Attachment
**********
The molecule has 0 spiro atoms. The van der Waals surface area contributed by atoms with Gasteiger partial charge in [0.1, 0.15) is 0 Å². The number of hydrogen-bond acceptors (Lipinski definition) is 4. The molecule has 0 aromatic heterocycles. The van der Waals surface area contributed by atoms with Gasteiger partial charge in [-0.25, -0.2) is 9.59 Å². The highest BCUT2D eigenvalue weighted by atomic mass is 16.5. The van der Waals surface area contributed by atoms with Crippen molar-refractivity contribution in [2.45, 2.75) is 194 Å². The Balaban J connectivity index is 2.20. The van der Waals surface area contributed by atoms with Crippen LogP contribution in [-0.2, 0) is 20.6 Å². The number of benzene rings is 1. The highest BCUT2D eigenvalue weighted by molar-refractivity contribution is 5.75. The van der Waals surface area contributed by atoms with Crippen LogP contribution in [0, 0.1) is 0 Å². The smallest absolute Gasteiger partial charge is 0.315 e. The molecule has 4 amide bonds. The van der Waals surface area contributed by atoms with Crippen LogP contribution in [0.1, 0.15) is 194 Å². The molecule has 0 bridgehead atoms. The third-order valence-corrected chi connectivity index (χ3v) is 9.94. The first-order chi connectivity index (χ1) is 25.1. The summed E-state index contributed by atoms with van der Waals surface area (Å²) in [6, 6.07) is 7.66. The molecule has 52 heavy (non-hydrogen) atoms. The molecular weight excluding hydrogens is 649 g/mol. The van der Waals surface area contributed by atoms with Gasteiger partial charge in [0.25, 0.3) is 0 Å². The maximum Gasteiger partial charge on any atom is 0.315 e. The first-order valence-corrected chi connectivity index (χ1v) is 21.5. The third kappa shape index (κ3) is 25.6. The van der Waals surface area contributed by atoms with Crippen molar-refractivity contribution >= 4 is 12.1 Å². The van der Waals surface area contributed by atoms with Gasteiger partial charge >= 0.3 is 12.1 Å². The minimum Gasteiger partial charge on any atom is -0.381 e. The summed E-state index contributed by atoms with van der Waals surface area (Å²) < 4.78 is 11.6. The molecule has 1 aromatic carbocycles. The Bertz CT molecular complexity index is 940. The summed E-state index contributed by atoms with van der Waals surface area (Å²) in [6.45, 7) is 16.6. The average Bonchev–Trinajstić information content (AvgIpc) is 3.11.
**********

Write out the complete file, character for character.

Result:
The molecule has 0 spiro atoms. The van der Waals surface area contributed by atoms with Gasteiger partial charge in [0.1, 0.15) is 0 Å². The number of hydrogen-bond acceptors (Lipinski definition) is 4. The molecule has 0 aromatic heterocycles. The van der Waals surface area contributed by atoms with Gasteiger partial charge in [-0.25, -0.2) is 9.59 Å². The highest BCUT2D eigenvalue weighted by atomic mass is 16.5. The van der Waals surface area contributed by atoms with Crippen molar-refractivity contribution in [2.45, 2.75) is 194 Å². The Balaban J connectivity index is 2.20. The van der Waals surface area contributed by atoms with Crippen LogP contribution in [-0.2, 0) is 20.6 Å². The number of benzene rings is 1. The highest BCUT2D eigenvalue weighted by molar-refractivity contribution is 5.75. The van der Waals surface area contributed by atoms with Crippen LogP contribution in [0, 0.1) is 0 Å². The smallest absolute Gasteiger partial charge is 0.315 e. The molecule has 4 amide bonds. The van der Waals surface area contributed by atoms with Crippen LogP contribution in [0.1, 0.15) is 194 Å². The molecule has 0 bridgehead atoms. The third-order valence-corrected chi connectivity index (χ3v) is 9.94. The first-order chi connectivity index (χ1) is 25.1. The summed E-state index contributed by atoms with van der Waals surface area (Å²) in [6, 6.07) is 7.66. The molecule has 52 heavy (non-hydrogen) atoms. The molecular weight excluding hydrogens is 649 g/mol. The van der Waals surface area contributed by atoms with Gasteiger partial charge in [0.25, 0.3) is 0 Å². The maximum Gasteiger partial charge on any atom is 0.315 e. The first-order valence-corrected chi connectivity index (χ1v) is 21.5. The third kappa shape index (κ3) is 25.6. The van der Waals surface area contributed by atoms with Crippen molar-refractivity contribution >= 4 is 12.1 Å². The van der Waals surface area contributed by atoms with Gasteiger partial charge >= 0.3 is 12.1 Å². The minimum Gasteiger partial charge on any atom is -0.381 e. The summed E-state index contributed by atoms with van der Waals surface area (Å²) < 4.78 is 11.6. The molecule has 1 aromatic carbocycles. The Bertz CT molecular complexity index is 940. The summed E-state index contributed by atoms with van der Waals surface area (Å²) in [6.45, 7) is 16.6. The average Bonchev–Trinajstić information content (AvgIpc) is 3.11.